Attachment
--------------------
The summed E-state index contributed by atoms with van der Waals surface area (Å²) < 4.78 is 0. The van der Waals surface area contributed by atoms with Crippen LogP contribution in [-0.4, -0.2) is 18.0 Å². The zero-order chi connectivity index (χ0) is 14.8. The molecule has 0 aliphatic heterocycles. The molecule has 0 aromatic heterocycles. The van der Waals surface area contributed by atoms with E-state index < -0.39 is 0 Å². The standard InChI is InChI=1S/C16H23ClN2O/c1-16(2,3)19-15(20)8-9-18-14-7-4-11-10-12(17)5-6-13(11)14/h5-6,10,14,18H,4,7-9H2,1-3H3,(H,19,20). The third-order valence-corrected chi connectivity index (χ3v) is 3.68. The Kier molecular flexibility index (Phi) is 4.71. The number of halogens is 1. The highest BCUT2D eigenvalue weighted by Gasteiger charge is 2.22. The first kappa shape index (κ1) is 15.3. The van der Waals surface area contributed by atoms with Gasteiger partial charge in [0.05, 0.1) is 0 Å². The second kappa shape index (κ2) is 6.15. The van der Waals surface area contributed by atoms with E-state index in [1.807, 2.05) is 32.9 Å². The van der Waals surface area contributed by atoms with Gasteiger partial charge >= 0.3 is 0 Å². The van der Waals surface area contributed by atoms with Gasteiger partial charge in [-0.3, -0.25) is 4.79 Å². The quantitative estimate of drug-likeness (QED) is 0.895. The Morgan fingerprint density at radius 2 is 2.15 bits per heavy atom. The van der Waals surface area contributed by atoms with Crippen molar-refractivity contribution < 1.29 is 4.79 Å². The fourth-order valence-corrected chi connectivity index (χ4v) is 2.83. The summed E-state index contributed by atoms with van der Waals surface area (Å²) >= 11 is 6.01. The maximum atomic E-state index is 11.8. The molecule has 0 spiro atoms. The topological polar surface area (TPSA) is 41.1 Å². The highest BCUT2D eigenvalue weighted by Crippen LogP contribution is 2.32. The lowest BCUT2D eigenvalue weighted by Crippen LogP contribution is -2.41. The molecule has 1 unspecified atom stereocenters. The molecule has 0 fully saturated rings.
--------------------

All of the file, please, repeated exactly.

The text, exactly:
The summed E-state index contributed by atoms with van der Waals surface area (Å²) < 4.78 is 0. The van der Waals surface area contributed by atoms with Crippen LogP contribution in [-0.4, -0.2) is 18.0 Å². The zero-order chi connectivity index (χ0) is 14.8. The molecule has 0 aliphatic heterocycles. The molecule has 0 aromatic heterocycles. The van der Waals surface area contributed by atoms with E-state index < -0.39 is 0 Å². The standard InChI is InChI=1S/C16H23ClN2O/c1-16(2,3)19-15(20)8-9-18-14-7-4-11-10-12(17)5-6-13(11)14/h5-6,10,14,18H,4,7-9H2,1-3H3,(H,19,20). The third-order valence-corrected chi connectivity index (χ3v) is 3.68. The Kier molecular flexibility index (Phi) is 4.71. The number of halogens is 1. The highest BCUT2D eigenvalue weighted by Gasteiger charge is 2.22. The first kappa shape index (κ1) is 15.3. The van der Waals surface area contributed by atoms with Gasteiger partial charge in [0.05, 0.1) is 0 Å². The second kappa shape index (κ2) is 6.15. The van der Waals surface area contributed by atoms with E-state index in [1.807, 2.05) is 32.9 Å². The van der Waals surface area contributed by atoms with Gasteiger partial charge >= 0.3 is 0 Å². The van der Waals surface area contributed by atoms with Gasteiger partial charge in [-0.3, -0.25) is 4.79 Å². The quantitative estimate of drug-likeness (QED) is 0.895. The Morgan fingerprint density at radius 2 is 2.15 bits per heavy atom. The van der Waals surface area contributed by atoms with Crippen molar-refractivity contribution < 1.29 is 4.79 Å². The fourth-order valence-corrected chi connectivity index (χ4v) is 2.83. The summed E-state index contributed by atoms with van der Waals surface area (Å²) >= 11 is 6.01. The maximum atomic E-state index is 11.8. The molecule has 0 spiro atoms. The topological polar surface area (TPSA) is 41.1 Å². The highest BCUT2D eigenvalue weighted by Crippen LogP contribution is 2.32. The lowest BCUT2D eigenvalue weighted by Crippen LogP contribution is -2.41. The molecule has 1 unspecified atom stereocenters. The molecule has 0 fully saturated rings.